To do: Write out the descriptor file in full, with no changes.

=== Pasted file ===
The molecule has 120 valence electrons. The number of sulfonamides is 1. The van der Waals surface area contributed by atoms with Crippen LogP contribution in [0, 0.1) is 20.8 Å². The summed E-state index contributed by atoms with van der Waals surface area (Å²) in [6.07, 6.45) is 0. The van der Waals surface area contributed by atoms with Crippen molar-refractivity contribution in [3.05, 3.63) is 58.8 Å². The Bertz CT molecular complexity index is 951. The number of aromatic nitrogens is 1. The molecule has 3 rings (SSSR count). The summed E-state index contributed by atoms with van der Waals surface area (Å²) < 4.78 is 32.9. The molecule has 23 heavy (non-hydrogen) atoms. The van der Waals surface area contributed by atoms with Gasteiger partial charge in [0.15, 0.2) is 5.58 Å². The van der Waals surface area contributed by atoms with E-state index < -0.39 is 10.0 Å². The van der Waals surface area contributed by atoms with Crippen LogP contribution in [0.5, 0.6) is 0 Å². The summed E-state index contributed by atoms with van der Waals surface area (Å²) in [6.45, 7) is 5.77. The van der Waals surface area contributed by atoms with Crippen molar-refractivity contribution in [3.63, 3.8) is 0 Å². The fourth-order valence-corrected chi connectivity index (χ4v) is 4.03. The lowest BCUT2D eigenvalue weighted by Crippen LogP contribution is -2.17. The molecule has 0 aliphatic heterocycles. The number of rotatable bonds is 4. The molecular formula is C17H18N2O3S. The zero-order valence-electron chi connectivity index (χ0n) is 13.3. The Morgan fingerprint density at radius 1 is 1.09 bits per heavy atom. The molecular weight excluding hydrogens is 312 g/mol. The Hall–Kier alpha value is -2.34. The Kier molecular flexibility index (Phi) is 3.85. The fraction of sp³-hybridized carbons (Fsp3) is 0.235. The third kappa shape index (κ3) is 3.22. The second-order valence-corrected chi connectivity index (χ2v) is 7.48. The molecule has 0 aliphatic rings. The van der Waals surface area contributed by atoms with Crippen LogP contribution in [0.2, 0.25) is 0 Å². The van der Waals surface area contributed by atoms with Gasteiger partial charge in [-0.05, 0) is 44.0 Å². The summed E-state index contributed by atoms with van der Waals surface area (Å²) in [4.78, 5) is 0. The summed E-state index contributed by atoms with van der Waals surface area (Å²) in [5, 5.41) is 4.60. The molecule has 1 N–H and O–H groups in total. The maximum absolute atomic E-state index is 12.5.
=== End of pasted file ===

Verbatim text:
The molecule has 120 valence electrons. The number of sulfonamides is 1. The van der Waals surface area contributed by atoms with Crippen LogP contribution in [0, 0.1) is 20.8 Å². The summed E-state index contributed by atoms with van der Waals surface area (Å²) in [6.07, 6.45) is 0. The van der Waals surface area contributed by atoms with Crippen molar-refractivity contribution in [3.05, 3.63) is 58.8 Å². The Bertz CT molecular complexity index is 951. The number of aromatic nitrogens is 1. The molecule has 3 rings (SSSR count). The summed E-state index contributed by atoms with van der Waals surface area (Å²) < 4.78 is 32.9. The molecule has 23 heavy (non-hydrogen) atoms. The van der Waals surface area contributed by atoms with Gasteiger partial charge in [0.15, 0.2) is 5.58 Å². The van der Waals surface area contributed by atoms with E-state index < -0.39 is 10.0 Å². The van der Waals surface area contributed by atoms with Crippen LogP contribution in [0.5, 0.6) is 0 Å². The summed E-state index contributed by atoms with van der Waals surface area (Å²) in [6.45, 7) is 5.77. The van der Waals surface area contributed by atoms with Crippen molar-refractivity contribution in [3.63, 3.8) is 0 Å². The fourth-order valence-corrected chi connectivity index (χ4v) is 4.03. The lowest BCUT2D eigenvalue weighted by Crippen LogP contribution is -2.17. The molecule has 0 aliphatic heterocycles. The number of rotatable bonds is 4. The molecular formula is C17H18N2O3S. The zero-order valence-electron chi connectivity index (χ0n) is 13.3. The Morgan fingerprint density at radius 1 is 1.09 bits per heavy atom. The molecular weight excluding hydrogens is 312 g/mol. The Hall–Kier alpha value is -2.34. The Kier molecular flexibility index (Phi) is 3.85. The fraction of sp³-hybridized carbons (Fsp3) is 0.235. The third kappa shape index (κ3) is 3.22. The second-order valence-corrected chi connectivity index (χ2v) is 7.48. The molecule has 0 aliphatic rings. The van der Waals surface area contributed by atoms with Crippen LogP contribution in [0.2, 0.25) is 0 Å². The van der Waals surface area contributed by atoms with Gasteiger partial charge in [-0.05, 0) is 44.0 Å². The summed E-state index contributed by atoms with van der Waals surface area (Å²) in [4.78, 5) is 0. The summed E-state index contributed by atoms with van der Waals surface area (Å²) in [5, 5.41) is 4.60. The molecule has 1 N–H and O–H groups in total. The maximum absolute atomic E-state index is 12.5.